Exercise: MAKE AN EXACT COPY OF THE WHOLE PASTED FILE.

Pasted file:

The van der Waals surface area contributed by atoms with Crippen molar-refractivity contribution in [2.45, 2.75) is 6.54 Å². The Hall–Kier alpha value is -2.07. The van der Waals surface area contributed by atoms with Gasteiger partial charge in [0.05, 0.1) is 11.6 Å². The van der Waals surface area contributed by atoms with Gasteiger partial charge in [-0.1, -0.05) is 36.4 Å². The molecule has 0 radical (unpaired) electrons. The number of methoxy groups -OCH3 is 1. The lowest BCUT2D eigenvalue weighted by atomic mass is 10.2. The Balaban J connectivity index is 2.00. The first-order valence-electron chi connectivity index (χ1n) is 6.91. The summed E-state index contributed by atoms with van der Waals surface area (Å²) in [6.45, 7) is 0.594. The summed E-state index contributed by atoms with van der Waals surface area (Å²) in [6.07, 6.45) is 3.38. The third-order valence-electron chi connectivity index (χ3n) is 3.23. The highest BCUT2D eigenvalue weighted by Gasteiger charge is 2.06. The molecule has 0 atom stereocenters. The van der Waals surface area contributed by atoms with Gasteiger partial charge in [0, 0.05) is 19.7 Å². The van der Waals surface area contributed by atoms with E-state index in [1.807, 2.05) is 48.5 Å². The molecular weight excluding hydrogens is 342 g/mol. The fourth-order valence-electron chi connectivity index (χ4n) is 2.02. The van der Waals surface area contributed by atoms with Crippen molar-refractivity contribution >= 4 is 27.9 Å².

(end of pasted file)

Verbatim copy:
The van der Waals surface area contributed by atoms with Crippen molar-refractivity contribution in [2.45, 2.75) is 6.54 Å². The Hall–Kier alpha value is -2.07. The van der Waals surface area contributed by atoms with Gasteiger partial charge in [0.05, 0.1) is 11.6 Å². The van der Waals surface area contributed by atoms with Gasteiger partial charge in [-0.1, -0.05) is 36.4 Å². The molecule has 0 radical (unpaired) electrons. The number of methoxy groups -OCH3 is 1. The lowest BCUT2D eigenvalue weighted by atomic mass is 10.2. The Balaban J connectivity index is 2.00. The first-order valence-electron chi connectivity index (χ1n) is 6.91. The summed E-state index contributed by atoms with van der Waals surface area (Å²) in [6.45, 7) is 0.594. The summed E-state index contributed by atoms with van der Waals surface area (Å²) in [6.07, 6.45) is 3.38. The third-order valence-electron chi connectivity index (χ3n) is 3.23. The highest BCUT2D eigenvalue weighted by Gasteiger charge is 2.06. The molecule has 0 atom stereocenters. The van der Waals surface area contributed by atoms with Gasteiger partial charge in [0, 0.05) is 19.7 Å². The van der Waals surface area contributed by atoms with E-state index in [1.807, 2.05) is 48.5 Å². The molecular weight excluding hydrogens is 342 g/mol. The fourth-order valence-electron chi connectivity index (χ4n) is 2.02. The van der Waals surface area contributed by atoms with Crippen molar-refractivity contribution >= 4 is 27.9 Å².